The repeated failed attempts to conquer, subvert and control countries like Afghanistan, Georgia, Iraq, Libya, Syria, Donbass, North Korea, Egypt, Tunisia, Yemen and Venezuela, have had significant effects on the perception of US military power. In military terms, Washington faced numerous tactical and strategic defeats, with the Crimean peninsula returning to Russia without a shot fired and with the West unable to react. In Donbass, the resistance inflicted huge losses on the NATO-supported Ukrainian army. In North Africa, Egypt is now under the control of the army, following an attempt to turn the country into a state under the control of the Muslim Brotherhood. Libya, after being destroyed, is now divided into three entities, and like Egypt seems to be looking with favorable regard towards Moscow and Beijing. In the Middle East, Syria, Turkey, Iran and Iraq are increasingly cooperating in stabilizing regional conflicts, where needed they are backed by Russian military power and Chinese economic strength. And of course the DPRK continues to ignore US military threats and has fully developed its conventional and nuclear deterrent, effectively making those US threats null and void.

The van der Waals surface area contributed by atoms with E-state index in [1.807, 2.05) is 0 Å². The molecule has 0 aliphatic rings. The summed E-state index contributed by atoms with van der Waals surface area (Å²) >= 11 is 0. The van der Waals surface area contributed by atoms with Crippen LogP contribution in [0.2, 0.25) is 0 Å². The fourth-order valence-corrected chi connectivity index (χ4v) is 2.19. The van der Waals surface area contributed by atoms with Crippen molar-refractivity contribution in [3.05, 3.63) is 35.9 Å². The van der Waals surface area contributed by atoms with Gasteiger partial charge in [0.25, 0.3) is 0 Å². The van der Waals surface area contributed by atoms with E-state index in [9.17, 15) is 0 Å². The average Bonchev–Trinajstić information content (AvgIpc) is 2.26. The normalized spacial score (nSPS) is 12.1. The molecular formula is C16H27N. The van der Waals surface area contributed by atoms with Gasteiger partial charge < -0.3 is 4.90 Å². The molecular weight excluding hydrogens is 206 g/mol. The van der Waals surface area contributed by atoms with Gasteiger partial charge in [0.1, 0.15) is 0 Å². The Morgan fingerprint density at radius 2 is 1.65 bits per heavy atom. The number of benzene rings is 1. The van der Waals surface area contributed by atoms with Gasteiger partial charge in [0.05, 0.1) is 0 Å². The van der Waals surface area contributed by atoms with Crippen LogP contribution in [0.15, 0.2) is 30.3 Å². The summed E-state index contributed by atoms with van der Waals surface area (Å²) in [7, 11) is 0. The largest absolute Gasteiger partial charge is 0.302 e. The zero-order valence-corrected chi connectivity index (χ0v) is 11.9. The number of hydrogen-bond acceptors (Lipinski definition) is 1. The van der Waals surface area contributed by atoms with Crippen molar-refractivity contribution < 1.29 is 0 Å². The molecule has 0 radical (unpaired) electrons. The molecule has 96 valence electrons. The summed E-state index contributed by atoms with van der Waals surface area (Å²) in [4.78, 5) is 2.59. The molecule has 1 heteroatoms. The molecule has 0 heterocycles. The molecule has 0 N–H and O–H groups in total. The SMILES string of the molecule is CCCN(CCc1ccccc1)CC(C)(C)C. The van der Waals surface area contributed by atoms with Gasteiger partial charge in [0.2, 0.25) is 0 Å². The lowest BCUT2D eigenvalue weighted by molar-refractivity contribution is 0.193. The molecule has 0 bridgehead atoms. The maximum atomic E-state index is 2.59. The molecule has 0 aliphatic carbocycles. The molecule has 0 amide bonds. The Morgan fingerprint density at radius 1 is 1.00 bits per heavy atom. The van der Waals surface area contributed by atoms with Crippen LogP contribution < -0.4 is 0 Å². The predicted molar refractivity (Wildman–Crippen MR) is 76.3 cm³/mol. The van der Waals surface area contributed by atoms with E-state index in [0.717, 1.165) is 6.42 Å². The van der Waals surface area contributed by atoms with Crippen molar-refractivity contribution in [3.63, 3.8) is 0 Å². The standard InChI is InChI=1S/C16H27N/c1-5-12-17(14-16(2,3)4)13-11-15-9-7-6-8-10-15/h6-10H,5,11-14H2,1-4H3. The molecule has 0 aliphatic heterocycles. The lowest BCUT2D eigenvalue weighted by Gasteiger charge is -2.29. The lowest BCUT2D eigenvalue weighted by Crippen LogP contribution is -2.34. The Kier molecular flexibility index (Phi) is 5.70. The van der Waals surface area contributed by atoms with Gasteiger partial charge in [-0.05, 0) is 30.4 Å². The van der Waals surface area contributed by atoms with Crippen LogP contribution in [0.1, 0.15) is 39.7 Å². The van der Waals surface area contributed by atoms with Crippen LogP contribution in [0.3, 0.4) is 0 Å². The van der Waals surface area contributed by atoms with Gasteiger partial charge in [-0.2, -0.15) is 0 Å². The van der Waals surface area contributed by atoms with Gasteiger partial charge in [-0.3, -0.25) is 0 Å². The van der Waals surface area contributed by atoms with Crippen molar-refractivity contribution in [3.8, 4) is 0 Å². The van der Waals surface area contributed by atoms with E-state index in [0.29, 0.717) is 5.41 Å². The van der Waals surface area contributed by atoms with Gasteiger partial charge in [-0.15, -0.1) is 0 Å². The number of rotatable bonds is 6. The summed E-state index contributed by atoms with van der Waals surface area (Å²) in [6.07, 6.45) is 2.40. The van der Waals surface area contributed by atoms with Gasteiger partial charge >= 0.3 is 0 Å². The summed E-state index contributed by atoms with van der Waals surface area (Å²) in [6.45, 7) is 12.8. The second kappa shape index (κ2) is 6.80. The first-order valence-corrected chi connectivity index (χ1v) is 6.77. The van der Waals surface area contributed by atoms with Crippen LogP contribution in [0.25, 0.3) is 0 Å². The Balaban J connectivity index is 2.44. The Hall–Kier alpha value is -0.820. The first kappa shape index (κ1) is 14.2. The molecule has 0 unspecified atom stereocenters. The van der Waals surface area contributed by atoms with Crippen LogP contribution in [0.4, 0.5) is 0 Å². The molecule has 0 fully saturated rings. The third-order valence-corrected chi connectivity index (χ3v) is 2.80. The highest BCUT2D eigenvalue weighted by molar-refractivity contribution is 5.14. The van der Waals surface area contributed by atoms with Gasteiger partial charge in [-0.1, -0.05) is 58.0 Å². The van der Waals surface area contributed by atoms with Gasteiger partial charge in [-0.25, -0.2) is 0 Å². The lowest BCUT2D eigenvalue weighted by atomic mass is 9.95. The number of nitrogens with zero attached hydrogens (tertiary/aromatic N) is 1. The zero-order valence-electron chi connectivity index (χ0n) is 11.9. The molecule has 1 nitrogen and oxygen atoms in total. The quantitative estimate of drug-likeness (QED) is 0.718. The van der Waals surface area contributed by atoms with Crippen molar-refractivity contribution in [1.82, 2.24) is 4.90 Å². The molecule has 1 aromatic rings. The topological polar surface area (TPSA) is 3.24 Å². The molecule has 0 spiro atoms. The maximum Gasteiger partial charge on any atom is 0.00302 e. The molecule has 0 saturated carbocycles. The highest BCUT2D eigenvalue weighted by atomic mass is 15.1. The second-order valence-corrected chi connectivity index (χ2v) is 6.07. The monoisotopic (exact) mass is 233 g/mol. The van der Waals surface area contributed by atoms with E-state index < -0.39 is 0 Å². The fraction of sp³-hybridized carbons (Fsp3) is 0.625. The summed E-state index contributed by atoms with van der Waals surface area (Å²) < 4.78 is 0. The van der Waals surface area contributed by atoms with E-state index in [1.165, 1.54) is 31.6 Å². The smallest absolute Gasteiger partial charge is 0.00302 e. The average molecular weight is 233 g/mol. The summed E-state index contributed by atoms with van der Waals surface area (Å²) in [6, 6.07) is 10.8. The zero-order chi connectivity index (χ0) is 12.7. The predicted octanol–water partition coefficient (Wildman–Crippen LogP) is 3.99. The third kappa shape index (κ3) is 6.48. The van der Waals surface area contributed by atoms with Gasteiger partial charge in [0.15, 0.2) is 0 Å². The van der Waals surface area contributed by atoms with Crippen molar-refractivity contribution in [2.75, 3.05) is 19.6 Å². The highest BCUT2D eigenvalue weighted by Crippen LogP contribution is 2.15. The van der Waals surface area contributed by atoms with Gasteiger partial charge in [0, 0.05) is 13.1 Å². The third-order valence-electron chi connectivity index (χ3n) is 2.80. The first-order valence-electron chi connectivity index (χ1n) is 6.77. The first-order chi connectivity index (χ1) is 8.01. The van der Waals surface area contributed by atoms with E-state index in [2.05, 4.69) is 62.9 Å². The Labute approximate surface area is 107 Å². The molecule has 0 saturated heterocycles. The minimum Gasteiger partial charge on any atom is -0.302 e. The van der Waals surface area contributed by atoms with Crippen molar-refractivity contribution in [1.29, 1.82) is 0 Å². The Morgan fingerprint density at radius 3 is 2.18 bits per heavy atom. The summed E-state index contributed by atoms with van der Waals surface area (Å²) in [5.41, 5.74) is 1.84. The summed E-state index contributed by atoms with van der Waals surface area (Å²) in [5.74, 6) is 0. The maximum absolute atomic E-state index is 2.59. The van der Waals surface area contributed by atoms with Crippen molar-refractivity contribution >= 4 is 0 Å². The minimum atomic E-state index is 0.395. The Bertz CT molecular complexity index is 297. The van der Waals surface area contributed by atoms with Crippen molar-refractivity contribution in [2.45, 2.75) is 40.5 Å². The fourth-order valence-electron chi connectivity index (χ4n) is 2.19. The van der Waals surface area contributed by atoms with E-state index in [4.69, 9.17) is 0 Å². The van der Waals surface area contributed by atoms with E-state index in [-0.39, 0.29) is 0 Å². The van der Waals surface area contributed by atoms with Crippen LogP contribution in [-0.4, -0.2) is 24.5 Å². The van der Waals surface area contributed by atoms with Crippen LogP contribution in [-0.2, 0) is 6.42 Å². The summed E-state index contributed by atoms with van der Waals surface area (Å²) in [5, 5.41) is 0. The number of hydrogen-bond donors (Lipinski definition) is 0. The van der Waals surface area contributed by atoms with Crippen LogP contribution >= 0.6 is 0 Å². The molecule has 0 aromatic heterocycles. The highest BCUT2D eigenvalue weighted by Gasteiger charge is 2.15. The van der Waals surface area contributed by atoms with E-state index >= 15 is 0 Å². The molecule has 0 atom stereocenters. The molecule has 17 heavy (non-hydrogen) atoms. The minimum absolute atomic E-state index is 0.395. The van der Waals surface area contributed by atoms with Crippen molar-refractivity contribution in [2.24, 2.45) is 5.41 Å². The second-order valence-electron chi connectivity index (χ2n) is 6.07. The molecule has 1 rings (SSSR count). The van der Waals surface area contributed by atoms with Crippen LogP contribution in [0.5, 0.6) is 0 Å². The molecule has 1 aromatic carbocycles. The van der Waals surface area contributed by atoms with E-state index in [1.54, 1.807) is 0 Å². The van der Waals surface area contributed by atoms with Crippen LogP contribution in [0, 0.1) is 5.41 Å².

Color revolutions, hybrid warfare, economic terrorism, and proxy attempts to destabilize these countries have had devastating effects on Washington's military credibility and effectiveness. The United States finds itself being considered by many countries to be a massive war apparatus that struggles to get what it wants, struggles to achieve coherent common goals, and even lacks the capability to control countries like Iraq and Afghanistan in spite of its overwhelming military superiority.